EFE – Jun 24 2019

Antonio Martín Guirado (Chronicle)

The news broke at 14:44 in Los Angeles (USA). TMZ, a website specialized in information about celebrities, announced the death of Michael Jackson at the age of 50 after suffering a cardiac arrest, an event that still shakes his millions of admirers around the world.

All the media alerted us, but we chose not to pull the trigger too early. The source, which over time has proved to be fully solvent thanks to its murky practices (pay for information), was not synonymous with reliability at the time.

The web published an urgent first in which it was advanced that Jackson had suffered a cardiac arrest. We all got on the track, but we didn’t publish a single word until the confirmations began to arrive via CNN and the Los Angeles Times.

TMZ went ahead again and gave Jackson’s death exclusively. The mainstream media took several minutes to verify it and publish it independently. A new era was born in entertainment journalism, in which TMZ was several steps ahead of the rest.

The brilliant and eccentric Jackson died on June 25, 2009 from an overdose of anesthetics in his rented mansion near Bel Air.

His death caused a media earthquake like I have never lived in 11 years as a correspondent in Los Angeles, whether at the UCLA medical center where he died (flooded by curious people), at the tribute dedicated to him at the Staples Center on July 7 (with hundreds of fans outside) or at the trial against his personal physician (with dozens of fans sleeping at the doors of the Court to know the ruling).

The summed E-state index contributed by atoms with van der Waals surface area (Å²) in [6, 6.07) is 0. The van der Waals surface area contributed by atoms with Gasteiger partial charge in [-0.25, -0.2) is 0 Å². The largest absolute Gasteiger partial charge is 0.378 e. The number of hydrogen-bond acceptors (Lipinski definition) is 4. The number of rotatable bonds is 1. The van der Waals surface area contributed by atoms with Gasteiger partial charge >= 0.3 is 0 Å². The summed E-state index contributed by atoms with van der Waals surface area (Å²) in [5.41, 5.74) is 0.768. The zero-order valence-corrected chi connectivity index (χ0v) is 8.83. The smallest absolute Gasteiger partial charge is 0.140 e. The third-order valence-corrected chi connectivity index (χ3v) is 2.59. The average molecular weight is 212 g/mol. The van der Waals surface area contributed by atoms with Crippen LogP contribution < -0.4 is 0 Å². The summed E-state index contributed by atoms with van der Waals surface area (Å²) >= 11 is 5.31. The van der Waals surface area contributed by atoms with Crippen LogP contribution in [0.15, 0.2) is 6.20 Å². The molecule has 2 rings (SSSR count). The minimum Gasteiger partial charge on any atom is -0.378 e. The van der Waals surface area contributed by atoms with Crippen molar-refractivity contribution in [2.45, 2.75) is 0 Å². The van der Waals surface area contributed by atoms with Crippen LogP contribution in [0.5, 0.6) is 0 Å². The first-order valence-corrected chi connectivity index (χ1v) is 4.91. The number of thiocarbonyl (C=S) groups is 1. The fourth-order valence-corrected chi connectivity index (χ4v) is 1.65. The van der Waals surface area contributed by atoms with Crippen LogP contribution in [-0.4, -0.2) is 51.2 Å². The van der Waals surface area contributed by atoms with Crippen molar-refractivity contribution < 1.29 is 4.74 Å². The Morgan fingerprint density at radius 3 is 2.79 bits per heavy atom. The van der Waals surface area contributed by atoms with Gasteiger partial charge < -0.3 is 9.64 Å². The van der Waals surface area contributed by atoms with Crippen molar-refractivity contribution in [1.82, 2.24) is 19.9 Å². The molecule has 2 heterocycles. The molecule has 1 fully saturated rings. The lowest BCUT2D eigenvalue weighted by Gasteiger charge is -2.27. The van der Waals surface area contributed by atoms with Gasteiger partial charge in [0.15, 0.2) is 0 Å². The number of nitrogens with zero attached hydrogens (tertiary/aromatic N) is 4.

Journalists from around the world traveled to Los Angeles to live every second of the drama, fuelled by the speed with which rumors flowed through social networks.

The autopsy revealed that an excessive dose of drugs with a high presence of benzodiazepine, a compound used to treat insomnia and anxiety, caused the death.

The artist’s personal physician, Conrad Murray, acknowledged that, after injecting the artist with sedatives that morning, he left the room where he was to answer a few calls. On his return, Jackson was found unarmed and pulseless on the bed.

Murray was sentenced to four years in prison in 2011 for manslaughter.

Nothing, at least in the public sphere, foreshadowed that end. Just three months earlier, Jackson had announced his return to the stage for July with a farewell event consisting of 10 concerts at London’s O2 Arena (the figure rose to 50 due to strong demand) named «This is It,» a most foreboding title.

«These will be the functions with which the curtain will be lowered,» said the artist, very thin and fragile looking during his brief intervention.

«This is It» was to be the crowning glory of Jackson’s career, his return to all things high after years of absence from the stage, a decline in which he was plunged after being accused of paedophilia and brought to trial in 2005.

He was declared innocent, although his public image never fully recovered and his eccentricities – related to his appearance and attitudes towards his own children – and economic problems made more headlines than his art – his latest studio album, «Invincible», was released in 2001.

Jackson wanted to caress his audience once again by looking back at his stratospheric career, forged before the relentless gaze of his father, Joe, whom the artist went so far as to accuse of physical and emotional abuse.

That murky relationship was the origin of his devotion to children, seen as pure love for others by his fans and the main source of criticism for his greatest detractors.

In fact, the recent documentary «Leaving Neverland,» premiered at the Sundance Film Festival, narrates Jackson’s alleged sexual abuse of two minors.

«It’s another morbid production in an outrageous and pathetic attempt to take advantage of Michael Jackson,» his heirs said in a statement.

The controversy, ten years later, still surrounds him. And his three children (Prince Michael, Paris and Blanket) grow up knowing that they will never find greater relief and comfort than that luminous and incomparable musical legacy that still touches millions of people.

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